Return of Eta's summer bomb campaigns puts fear into tourists

World Focus: Spain

When Eta took up arms 50 years ago in pursuit of an independent Basque homeland, Spain was an international pariah in the grip of Franco's dictatorship, the Basque language was banned and political parties were illegal.

Many considered it reasonable, even inevitable, that Basque political opposition should take the form of armed attacks on military targets: Eta's first armed action was the derailment of a troop train near Bilbao.

Exactly half a century on, Spain is a sturdy democracy and the Basque country enjoys more autonomy than any other region in Europe, but for the armed separatists little has changed. They still want to be free of Spain and to achieve full independence.

They are still planting bombs and firing pistols and funerals of civil guardsmen are still being held, like that at Palma Cathedral in Majorca yesterday for Carlos Saenz de Tejadá and Diego Salva de Lezaun, who were killed by a car bomb on Thursday in the island's tourist town of Palmanova.

Europe's last armed separatist organisation survived Spain's social and political transformation with its military structure, its armed tactics and revolutionary ideology intact. To the bafflement of the rest of Europe, and the grief of those who continue to mourn their dead, Eta dismisses Spain's democratic institutions as the mere window-dressing of an eternally oppressive state. Crown Prince Felipe and Princess Letitia attended the joint funeral of the dead officers yesterday. King Juan Carlos is due to arrive in Majorca next week for his annual holiday, adding to the security jitters. Spain's royal family has a summer palace just six miles away at Cala Major, where the King was targeted in a failed Eta attack in 1995.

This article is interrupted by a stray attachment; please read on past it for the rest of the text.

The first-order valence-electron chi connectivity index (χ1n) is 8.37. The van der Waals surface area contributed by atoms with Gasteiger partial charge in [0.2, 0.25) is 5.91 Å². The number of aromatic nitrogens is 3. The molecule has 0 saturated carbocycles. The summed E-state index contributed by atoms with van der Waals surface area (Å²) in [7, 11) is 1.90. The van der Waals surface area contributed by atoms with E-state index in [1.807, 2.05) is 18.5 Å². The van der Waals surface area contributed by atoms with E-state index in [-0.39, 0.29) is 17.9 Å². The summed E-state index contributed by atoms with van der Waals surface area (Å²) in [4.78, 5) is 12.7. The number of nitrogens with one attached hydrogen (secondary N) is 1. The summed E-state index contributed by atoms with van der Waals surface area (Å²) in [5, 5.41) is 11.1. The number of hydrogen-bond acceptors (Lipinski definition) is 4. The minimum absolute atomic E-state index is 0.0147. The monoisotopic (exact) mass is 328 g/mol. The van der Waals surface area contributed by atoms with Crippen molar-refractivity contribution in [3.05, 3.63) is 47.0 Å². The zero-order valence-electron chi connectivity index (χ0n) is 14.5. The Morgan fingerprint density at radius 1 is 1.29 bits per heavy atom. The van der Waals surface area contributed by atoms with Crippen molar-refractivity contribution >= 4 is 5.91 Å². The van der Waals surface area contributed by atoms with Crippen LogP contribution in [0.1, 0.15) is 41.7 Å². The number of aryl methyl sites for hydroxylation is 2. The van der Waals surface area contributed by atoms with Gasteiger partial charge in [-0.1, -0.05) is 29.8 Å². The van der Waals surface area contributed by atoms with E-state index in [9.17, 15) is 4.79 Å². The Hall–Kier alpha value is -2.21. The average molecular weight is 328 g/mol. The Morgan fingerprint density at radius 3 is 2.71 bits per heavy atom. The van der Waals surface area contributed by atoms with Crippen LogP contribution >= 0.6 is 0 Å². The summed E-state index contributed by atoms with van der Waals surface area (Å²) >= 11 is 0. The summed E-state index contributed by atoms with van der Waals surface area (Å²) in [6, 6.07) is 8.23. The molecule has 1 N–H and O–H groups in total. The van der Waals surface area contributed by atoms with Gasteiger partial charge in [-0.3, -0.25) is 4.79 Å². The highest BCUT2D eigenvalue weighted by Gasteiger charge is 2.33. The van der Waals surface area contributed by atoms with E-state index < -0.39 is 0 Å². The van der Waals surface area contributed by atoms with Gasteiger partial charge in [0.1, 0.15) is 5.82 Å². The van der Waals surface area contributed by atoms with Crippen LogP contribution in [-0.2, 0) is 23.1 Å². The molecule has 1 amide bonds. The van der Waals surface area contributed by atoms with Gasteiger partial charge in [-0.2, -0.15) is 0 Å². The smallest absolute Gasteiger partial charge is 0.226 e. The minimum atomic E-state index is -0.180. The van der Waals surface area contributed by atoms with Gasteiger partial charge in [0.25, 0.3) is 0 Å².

But more baffling than the separatists' unresponsiveness to changing times is the inability of Spain's security services to defeat or seriously weaken them, despite superior intelligence and vital co-operation from France.

Spaniards have been assured for decades that Eta was on the brink of surrender or defeat. Such statements have come to be an essential part of the anti-terrorist rhetoric. But every time a top Eta leader is arrested (four in the past year) the organisation seems able to mount a spectacular armed riposte.

Security forces on the island remained on maximum alert yesterday. Police say they believe the terrorists are still "holed up in an apartment" on Majorca. Photographs of six suspects were circulated. For tourists, "maximum alert" translates into maximum inconvenience at airports.

Thursday's bomb attack came a day after another blast injured scores of people in Burgos, in the north of the Spanish mainland, and this double-whammy was the most dramatic show of Eta force for years. Officials suspect the operation was designed as a violent celebration of the organisation's anniversary. Unusually, no warning was given before the attack, signalling a steelier approach.

Whatever the motivation, the attacks reveal how Eta's tactics have evolved over the decades: not only did terrorists target armed agents of the Spanish state, they also chose their place and time – one of Europe's top tourist destinations – with an eye to the maximum propaganda effect. Eta's summer terror campaigns in Spanish resorts have become a regular feature of recent years, focusing international attention, and highlighting the authorities' helplessness.

Once again, tourists across Europe will be worrying if their Mediterranean break will be safe. Eta warned recently that it would resume a campaign against coastal holiday targets. Should we take these warnings at face value?

The Prime Minister, José Luis Rodríguez Zapatero, insists every effort is being made to catch "these vile murderers" but his words will fail to convince a traumatised nation. Every time Eta has been thrown on to the defensive it has come back with a violent response.

Mr Zapatero's socialist government which, like its predecessors, has tried everything from the carrot to the cosh to solve the separatist conflict. Yet, socially isolated but for a fanatical hard core, commanded by younger, less experienced and harder-line militants, Eta at 50 remains fully operative.

Start your day with The Independent, sign up for daily news emails
PROMOTED VIDEO